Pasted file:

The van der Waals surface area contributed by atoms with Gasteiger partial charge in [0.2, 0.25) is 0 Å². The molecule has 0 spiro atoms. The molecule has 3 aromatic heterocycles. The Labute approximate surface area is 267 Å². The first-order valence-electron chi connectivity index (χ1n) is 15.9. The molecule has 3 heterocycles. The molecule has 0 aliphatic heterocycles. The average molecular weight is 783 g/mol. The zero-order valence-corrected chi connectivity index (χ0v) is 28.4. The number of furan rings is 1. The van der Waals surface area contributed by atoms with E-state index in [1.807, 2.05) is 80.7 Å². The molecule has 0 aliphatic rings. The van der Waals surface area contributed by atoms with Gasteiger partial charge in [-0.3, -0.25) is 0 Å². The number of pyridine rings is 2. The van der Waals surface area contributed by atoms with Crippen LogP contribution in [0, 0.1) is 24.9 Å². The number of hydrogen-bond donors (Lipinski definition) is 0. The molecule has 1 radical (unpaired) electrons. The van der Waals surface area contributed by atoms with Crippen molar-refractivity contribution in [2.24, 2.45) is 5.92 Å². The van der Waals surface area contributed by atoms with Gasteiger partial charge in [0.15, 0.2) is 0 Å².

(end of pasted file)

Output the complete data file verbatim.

The van der Waals surface area contributed by atoms with Gasteiger partial charge in [0.2, 0.25) is 0 Å². The molecule has 0 spiro atoms. The molecule has 3 aromatic heterocycles. The Labute approximate surface area is 267 Å². The first-order valence-electron chi connectivity index (χ1n) is 15.9. The molecule has 3 heterocycles. The molecule has 0 aliphatic heterocycles. The average molecular weight is 783 g/mol. The zero-order valence-corrected chi connectivity index (χ0v) is 28.4. The number of furan rings is 1. The van der Waals surface area contributed by atoms with E-state index in [1.807, 2.05) is 80.7 Å². The molecule has 0 aliphatic rings. The van der Waals surface area contributed by atoms with Gasteiger partial charge in [-0.3, -0.25) is 0 Å². The number of pyridine rings is 2. The van der Waals surface area contributed by atoms with Crippen LogP contribution in [0, 0.1) is 24.9 Å². The number of hydrogen-bond donors (Lipinski definition) is 0. The molecule has 1 radical (unpaired) electrons. The van der Waals surface area contributed by atoms with Crippen molar-refractivity contribution in [2.24, 2.45) is 5.92 Å². The van der Waals surface area contributed by atoms with Gasteiger partial charge in [0.15, 0.2) is 0 Å².